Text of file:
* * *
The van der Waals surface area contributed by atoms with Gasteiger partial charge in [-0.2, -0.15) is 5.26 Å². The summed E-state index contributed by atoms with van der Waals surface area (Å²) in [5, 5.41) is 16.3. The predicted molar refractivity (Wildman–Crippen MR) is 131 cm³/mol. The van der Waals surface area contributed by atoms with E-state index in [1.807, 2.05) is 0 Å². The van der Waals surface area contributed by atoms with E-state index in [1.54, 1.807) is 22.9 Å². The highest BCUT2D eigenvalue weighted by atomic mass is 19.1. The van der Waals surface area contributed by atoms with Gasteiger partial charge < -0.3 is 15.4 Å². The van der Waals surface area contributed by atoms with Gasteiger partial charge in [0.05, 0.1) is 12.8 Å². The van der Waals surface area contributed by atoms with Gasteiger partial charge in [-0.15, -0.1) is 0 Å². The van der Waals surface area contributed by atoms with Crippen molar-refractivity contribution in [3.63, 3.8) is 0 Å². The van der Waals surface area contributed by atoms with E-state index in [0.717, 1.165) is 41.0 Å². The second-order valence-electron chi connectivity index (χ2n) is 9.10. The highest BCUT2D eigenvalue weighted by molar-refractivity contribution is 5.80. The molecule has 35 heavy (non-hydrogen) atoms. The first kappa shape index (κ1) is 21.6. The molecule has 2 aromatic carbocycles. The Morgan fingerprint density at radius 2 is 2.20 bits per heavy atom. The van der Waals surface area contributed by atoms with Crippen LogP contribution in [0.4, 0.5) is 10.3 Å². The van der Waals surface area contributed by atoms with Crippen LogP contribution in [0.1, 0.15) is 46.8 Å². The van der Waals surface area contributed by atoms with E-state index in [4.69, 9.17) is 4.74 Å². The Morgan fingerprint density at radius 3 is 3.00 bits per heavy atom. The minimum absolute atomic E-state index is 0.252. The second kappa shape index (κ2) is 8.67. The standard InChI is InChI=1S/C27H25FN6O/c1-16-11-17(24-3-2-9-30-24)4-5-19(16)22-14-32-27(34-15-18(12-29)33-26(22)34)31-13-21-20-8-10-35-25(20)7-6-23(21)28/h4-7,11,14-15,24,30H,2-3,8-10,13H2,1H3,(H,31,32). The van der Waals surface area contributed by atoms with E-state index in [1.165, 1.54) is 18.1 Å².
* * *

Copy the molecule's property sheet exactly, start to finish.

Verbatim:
The van der Waals surface area contributed by atoms with Gasteiger partial charge in [-0.2, -0.15) is 5.26 Å². The summed E-state index contributed by atoms with van der Waals surface area (Å²) in [5, 5.41) is 16.3. The predicted molar refractivity (Wildman–Crippen MR) is 131 cm³/mol. The van der Waals surface area contributed by atoms with E-state index in [1.807, 2.05) is 0 Å². The van der Waals surface area contributed by atoms with E-state index in [1.54, 1.807) is 22.9 Å². The highest BCUT2D eigenvalue weighted by atomic mass is 19.1. The van der Waals surface area contributed by atoms with Gasteiger partial charge < -0.3 is 15.4 Å². The van der Waals surface area contributed by atoms with Gasteiger partial charge in [0.05, 0.1) is 12.8 Å². The van der Waals surface area contributed by atoms with Gasteiger partial charge in [-0.15, -0.1) is 0 Å². The van der Waals surface area contributed by atoms with Crippen molar-refractivity contribution in [3.63, 3.8) is 0 Å². The van der Waals surface area contributed by atoms with E-state index in [0.717, 1.165) is 41.0 Å². The second-order valence-electron chi connectivity index (χ2n) is 9.10. The highest BCUT2D eigenvalue weighted by molar-refractivity contribution is 5.80. The molecule has 35 heavy (non-hydrogen) atoms. The first kappa shape index (κ1) is 21.6. The molecule has 2 aromatic carbocycles. The Morgan fingerprint density at radius 2 is 2.20 bits per heavy atom. The van der Waals surface area contributed by atoms with Crippen LogP contribution in [0.4, 0.5) is 10.3 Å². The van der Waals surface area contributed by atoms with Crippen LogP contribution in [0.1, 0.15) is 46.8 Å². The van der Waals surface area contributed by atoms with E-state index in [4.69, 9.17) is 4.74 Å². The Morgan fingerprint density at radius 3 is 3.00 bits per heavy atom. The minimum absolute atomic E-state index is 0.252. The second kappa shape index (κ2) is 8.67. The standard InChI is InChI=1S/C27H25FN6O/c1-16-11-17(24-3-2-9-30-24)4-5-19(16)22-14-32-27(34-15-18(12-29)33-26(22)34)31-13-21-20-8-10-35-25(20)7-6-23(21)28/h4-7,11,14-15,24,30H,2-3,8-10,13H2,1H3,(H,31,32). The van der Waals surface area contributed by atoms with E-state index in [1.165, 1.54) is 18.1 Å².